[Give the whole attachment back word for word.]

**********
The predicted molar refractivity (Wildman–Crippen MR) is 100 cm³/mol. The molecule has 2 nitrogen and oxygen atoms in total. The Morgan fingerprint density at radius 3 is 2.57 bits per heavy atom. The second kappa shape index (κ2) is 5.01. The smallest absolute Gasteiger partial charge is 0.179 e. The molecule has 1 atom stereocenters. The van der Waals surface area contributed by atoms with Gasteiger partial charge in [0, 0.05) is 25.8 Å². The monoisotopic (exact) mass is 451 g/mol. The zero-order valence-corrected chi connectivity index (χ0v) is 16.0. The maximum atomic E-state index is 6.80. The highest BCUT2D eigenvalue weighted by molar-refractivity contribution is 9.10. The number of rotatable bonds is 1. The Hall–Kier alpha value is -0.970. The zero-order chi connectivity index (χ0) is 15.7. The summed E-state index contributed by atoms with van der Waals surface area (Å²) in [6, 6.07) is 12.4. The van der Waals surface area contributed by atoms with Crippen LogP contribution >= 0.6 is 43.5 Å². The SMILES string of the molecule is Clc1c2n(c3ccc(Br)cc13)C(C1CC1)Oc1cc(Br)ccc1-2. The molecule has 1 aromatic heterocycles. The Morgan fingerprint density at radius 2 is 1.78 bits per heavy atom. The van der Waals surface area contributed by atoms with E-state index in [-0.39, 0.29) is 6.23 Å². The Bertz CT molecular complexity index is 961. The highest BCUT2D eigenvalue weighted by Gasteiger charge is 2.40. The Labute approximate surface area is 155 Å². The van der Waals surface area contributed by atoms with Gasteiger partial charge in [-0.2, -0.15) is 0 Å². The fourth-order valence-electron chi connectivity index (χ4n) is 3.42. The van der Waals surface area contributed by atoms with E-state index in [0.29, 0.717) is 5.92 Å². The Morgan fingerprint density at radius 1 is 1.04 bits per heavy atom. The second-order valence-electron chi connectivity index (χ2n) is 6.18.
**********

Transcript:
The predicted molar refractivity (Wildman–Crippen MR) is 100 cm³/mol. The molecule has 2 nitrogen and oxygen atoms in total. The Morgan fingerprint density at radius 3 is 2.57 bits per heavy atom. The second kappa shape index (κ2) is 5.01. The smallest absolute Gasteiger partial charge is 0.179 e. The molecule has 1 atom stereocenters. The van der Waals surface area contributed by atoms with Gasteiger partial charge in [0, 0.05) is 25.8 Å². The monoisotopic (exact) mass is 451 g/mol. The zero-order valence-corrected chi connectivity index (χ0v) is 16.0. The maximum atomic E-state index is 6.80. The highest BCUT2D eigenvalue weighted by molar-refractivity contribution is 9.10. The number of rotatable bonds is 1. The Hall–Kier alpha value is -0.970. The zero-order chi connectivity index (χ0) is 15.7. The summed E-state index contributed by atoms with van der Waals surface area (Å²) in [6, 6.07) is 12.4. The van der Waals surface area contributed by atoms with Crippen LogP contribution >= 0.6 is 43.5 Å². The SMILES string of the molecule is Clc1c2n(c3ccc(Br)cc13)C(C1CC1)Oc1cc(Br)ccc1-2. The molecule has 1 aromatic heterocycles. The Morgan fingerprint density at radius 2 is 1.78 bits per heavy atom. The van der Waals surface area contributed by atoms with E-state index in [-0.39, 0.29) is 6.23 Å². The Bertz CT molecular complexity index is 961. The highest BCUT2D eigenvalue weighted by Gasteiger charge is 2.40. The Labute approximate surface area is 155 Å². The van der Waals surface area contributed by atoms with Gasteiger partial charge in [-0.2, -0.15) is 0 Å². The fourth-order valence-electron chi connectivity index (χ4n) is 3.42. The van der Waals surface area contributed by atoms with E-state index in [0.29, 0.717) is 5.92 Å². The Morgan fingerprint density at radius 1 is 1.04 bits per heavy atom. The second-order valence-electron chi connectivity index (χ2n) is 6.18.